"In management, the ability to think logically and decisively is crucial. And that's something I didn't have before I got to Bucknell."

Growing up on Long Island, Michael Sigman ’71 was always surrounded by music. Sigman is the son of late lyricist/composer Carl Sigman, who wrote over 800 songs, including the classics “Ebb Tide,” “(Where Do I Begin) Love Story,” “Pennsylvania 6-5000,” and “It’s All in the Game.”

His father’s passion for his craft clearly made a mark on the younger Sigman, who has spent much of his own life in the music business. Today, Michael Sigman is paying tribute to that inspiration by promoting his father’s work.

In 2002, two years after his father died, Sigman set to work on a heartfelt project. “I’d always wanted to make a CD out of the best versions of my dad’s songs,” he says, “because he never really promoted himself, so nobody really knows who he was.”

Within a year, Sigman had released a promotional box set of his father’s songs performed by such luminaries as Frank Sinatra, Barbra Streisand, Billie Holiday, Elvis Presley, and Van Morrison. He says, “It was great to go back over everything, to see all the old memorabilia and be in touch with my dad in a way that I had never been before.”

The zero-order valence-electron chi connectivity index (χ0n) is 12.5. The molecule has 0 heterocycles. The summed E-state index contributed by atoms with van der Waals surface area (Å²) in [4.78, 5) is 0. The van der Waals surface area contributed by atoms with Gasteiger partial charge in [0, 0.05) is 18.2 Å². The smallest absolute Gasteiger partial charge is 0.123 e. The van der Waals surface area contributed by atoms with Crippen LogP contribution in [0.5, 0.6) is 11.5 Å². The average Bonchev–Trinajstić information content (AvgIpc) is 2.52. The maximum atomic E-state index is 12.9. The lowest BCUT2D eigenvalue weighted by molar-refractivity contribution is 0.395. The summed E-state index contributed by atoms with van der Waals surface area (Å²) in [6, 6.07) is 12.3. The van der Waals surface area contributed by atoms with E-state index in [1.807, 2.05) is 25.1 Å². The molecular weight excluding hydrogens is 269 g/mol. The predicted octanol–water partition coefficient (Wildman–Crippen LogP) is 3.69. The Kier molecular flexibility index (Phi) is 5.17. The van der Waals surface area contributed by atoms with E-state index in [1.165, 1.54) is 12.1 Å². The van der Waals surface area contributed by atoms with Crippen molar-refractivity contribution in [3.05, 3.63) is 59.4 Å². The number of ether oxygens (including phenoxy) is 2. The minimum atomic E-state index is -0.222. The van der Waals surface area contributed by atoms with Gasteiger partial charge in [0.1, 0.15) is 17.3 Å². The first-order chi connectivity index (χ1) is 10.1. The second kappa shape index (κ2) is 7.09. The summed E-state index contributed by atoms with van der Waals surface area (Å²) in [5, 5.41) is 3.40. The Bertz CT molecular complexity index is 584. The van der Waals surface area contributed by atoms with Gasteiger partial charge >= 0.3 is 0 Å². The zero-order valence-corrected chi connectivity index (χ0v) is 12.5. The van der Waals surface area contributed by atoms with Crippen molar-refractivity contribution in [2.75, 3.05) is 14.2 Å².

Sigman also penned the biography of his father, included in the Carl Sigman Songbook, which was published in February.

Despite the family propensity for music, Sigman graduated magna cum laude and Phi Beta Kappa from Bucknell with a B.A. in philosophy. Says Sigman, “The best thing about the Bucknell experience was that it was invaluable for its own sake. I picked the classes and activities that were simply the most stimulating.”

Upon graduation, Sigman went to work editing the music trade publication Record World in New York. In 1983, he became president/publisher of the alternative newspaper LA Weekly, a position he held for the next two decades. Serving on several nonprofit boards, Sigman is still involved in managing his father’s catalogue, and he has found time to make a foray into filmmaking. He recently optioned the rights to a Harper’s article detailing the efforts of a journalist to expose Washington lobbyists whose activities benefit vicious dictators and despots.

“It’s just like a Dr. Strangelove scenario,” says Sigman, “but it really happened! It’s a great story, and I think it could make a great movie.”

From publishing newspapers to publicizing his father’s work, Michael Sigman believes the foundation for his success was laid at Bucknell. “Being a philosophy major really helped teach me how to think,” he says. “In management, the ability to think logically and decisively is crucial. And that’s something I didn’t have before I got to Bucknell.”

Posted Fall 2007